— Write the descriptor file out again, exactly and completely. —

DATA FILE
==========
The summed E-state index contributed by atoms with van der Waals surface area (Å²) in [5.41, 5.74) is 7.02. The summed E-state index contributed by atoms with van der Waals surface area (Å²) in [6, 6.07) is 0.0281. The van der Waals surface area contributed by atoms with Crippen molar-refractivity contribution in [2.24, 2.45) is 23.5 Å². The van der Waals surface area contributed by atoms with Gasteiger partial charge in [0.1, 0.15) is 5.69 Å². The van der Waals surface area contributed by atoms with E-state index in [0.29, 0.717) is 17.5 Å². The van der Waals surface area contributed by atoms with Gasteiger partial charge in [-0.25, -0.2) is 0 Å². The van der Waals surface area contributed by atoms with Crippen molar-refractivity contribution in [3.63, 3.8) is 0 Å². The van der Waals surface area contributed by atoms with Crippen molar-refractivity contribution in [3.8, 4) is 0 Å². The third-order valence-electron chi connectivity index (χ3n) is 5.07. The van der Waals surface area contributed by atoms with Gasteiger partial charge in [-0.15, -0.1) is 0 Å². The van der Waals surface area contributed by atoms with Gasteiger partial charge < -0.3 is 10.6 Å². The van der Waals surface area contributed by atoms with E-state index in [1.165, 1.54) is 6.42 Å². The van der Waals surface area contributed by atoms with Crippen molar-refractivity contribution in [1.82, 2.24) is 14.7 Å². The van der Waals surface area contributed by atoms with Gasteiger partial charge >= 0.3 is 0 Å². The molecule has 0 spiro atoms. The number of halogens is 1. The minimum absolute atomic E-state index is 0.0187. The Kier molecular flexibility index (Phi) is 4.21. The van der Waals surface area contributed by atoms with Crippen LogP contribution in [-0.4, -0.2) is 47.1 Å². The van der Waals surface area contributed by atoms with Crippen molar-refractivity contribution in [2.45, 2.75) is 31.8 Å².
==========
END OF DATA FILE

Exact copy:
The summed E-state index contributed by atoms with van der Waals surface area (Å²) in [5.41, 5.74) is 7.02. The summed E-state index contributed by atoms with van der Waals surface area (Å²) in [6, 6.07) is 0.0281. The van der Waals surface area contributed by atoms with Crippen molar-refractivity contribution in [2.24, 2.45) is 23.5 Å². The van der Waals surface area contributed by atoms with Gasteiger partial charge in [0.1, 0.15) is 5.69 Å². The van der Waals surface area contributed by atoms with E-state index in [0.29, 0.717) is 17.5 Å². The van der Waals surface area contributed by atoms with Gasteiger partial charge in [-0.25, -0.2) is 0 Å². The van der Waals surface area contributed by atoms with Crippen molar-refractivity contribution in [3.63, 3.8) is 0 Å². The van der Waals surface area contributed by atoms with Crippen molar-refractivity contribution in [3.8, 4) is 0 Å². The third-order valence-electron chi connectivity index (χ3n) is 5.07. The van der Waals surface area contributed by atoms with Gasteiger partial charge in [-0.15, -0.1) is 0 Å². The van der Waals surface area contributed by atoms with Gasteiger partial charge < -0.3 is 10.6 Å². The van der Waals surface area contributed by atoms with E-state index in [1.165, 1.54) is 6.42 Å². The van der Waals surface area contributed by atoms with Crippen molar-refractivity contribution in [1.82, 2.24) is 14.7 Å². The van der Waals surface area contributed by atoms with Gasteiger partial charge >= 0.3 is 0 Å². The molecule has 0 spiro atoms. The number of halogens is 1. The minimum absolute atomic E-state index is 0.0187. The Kier molecular flexibility index (Phi) is 4.21. The van der Waals surface area contributed by atoms with Crippen LogP contribution in [-0.4, -0.2) is 47.1 Å². The van der Waals surface area contributed by atoms with Crippen molar-refractivity contribution in [2.45, 2.75) is 31.8 Å².